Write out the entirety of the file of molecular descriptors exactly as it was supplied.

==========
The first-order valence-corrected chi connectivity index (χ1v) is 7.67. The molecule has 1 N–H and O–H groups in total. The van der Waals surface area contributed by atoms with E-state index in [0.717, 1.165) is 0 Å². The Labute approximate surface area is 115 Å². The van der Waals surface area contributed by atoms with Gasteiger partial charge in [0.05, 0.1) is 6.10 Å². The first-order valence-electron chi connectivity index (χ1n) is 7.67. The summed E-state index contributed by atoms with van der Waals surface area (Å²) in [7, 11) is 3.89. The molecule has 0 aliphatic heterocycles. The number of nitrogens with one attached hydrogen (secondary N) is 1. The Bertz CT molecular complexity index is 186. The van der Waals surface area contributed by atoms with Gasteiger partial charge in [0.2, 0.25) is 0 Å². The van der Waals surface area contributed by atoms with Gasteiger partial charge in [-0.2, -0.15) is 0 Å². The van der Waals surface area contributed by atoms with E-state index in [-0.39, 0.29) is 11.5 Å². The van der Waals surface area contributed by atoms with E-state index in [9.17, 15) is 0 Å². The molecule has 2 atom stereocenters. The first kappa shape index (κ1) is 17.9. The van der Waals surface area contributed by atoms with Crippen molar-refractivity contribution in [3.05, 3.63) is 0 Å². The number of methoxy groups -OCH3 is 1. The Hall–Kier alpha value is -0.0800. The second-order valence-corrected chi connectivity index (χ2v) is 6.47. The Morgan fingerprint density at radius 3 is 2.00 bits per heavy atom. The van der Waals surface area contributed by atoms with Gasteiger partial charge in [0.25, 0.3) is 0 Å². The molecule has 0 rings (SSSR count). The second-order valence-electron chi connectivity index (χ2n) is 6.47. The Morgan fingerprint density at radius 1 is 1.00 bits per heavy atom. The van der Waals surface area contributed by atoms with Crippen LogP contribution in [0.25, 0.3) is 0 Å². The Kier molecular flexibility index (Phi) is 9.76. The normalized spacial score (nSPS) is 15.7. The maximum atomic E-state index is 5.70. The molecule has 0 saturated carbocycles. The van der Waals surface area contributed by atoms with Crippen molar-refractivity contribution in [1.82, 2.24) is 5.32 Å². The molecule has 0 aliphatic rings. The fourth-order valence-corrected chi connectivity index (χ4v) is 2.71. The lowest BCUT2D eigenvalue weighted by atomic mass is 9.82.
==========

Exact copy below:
The first-order valence-corrected chi connectivity index (χ1v) is 7.67. The molecule has 1 N–H and O–H groups in total. The van der Waals surface area contributed by atoms with E-state index in [0.717, 1.165) is 0 Å². The Labute approximate surface area is 115 Å². The van der Waals surface area contributed by atoms with Gasteiger partial charge in [0.05, 0.1) is 6.10 Å². The first-order valence-electron chi connectivity index (χ1n) is 7.67. The summed E-state index contributed by atoms with van der Waals surface area (Å²) in [7, 11) is 3.89. The molecule has 0 aliphatic heterocycles. The number of nitrogens with one attached hydrogen (secondary N) is 1. The Bertz CT molecular complexity index is 186. The van der Waals surface area contributed by atoms with Gasteiger partial charge in [0.2, 0.25) is 0 Å². The van der Waals surface area contributed by atoms with Gasteiger partial charge in [-0.2, -0.15) is 0 Å². The van der Waals surface area contributed by atoms with E-state index in [-0.39, 0.29) is 11.5 Å². The van der Waals surface area contributed by atoms with E-state index in [9.17, 15) is 0 Å². The molecule has 2 atom stereocenters. The first kappa shape index (κ1) is 17.9. The van der Waals surface area contributed by atoms with Crippen molar-refractivity contribution in [3.05, 3.63) is 0 Å². The number of methoxy groups -OCH3 is 1. The Hall–Kier alpha value is -0.0800. The second-order valence-corrected chi connectivity index (χ2v) is 6.47. The Morgan fingerprint density at radius 3 is 2.00 bits per heavy atom. The van der Waals surface area contributed by atoms with Gasteiger partial charge in [0.25, 0.3) is 0 Å². The molecule has 0 rings (SSSR count). The second-order valence-electron chi connectivity index (χ2n) is 6.47. The Morgan fingerprint density at radius 1 is 1.00 bits per heavy atom. The van der Waals surface area contributed by atoms with Crippen LogP contribution in [0.25, 0.3) is 0 Å². The Kier molecular flexibility index (Phi) is 9.76. The normalized spacial score (nSPS) is 15.7. The maximum atomic E-state index is 5.70. The molecule has 0 saturated carbocycles. The van der Waals surface area contributed by atoms with Crippen molar-refractivity contribution in [1.82, 2.24) is 5.32 Å². The molecule has 0 aliphatic rings. The fourth-order valence-corrected chi connectivity index (χ4v) is 2.71. The lowest BCUT2D eigenvalue weighted by atomic mass is 9.82.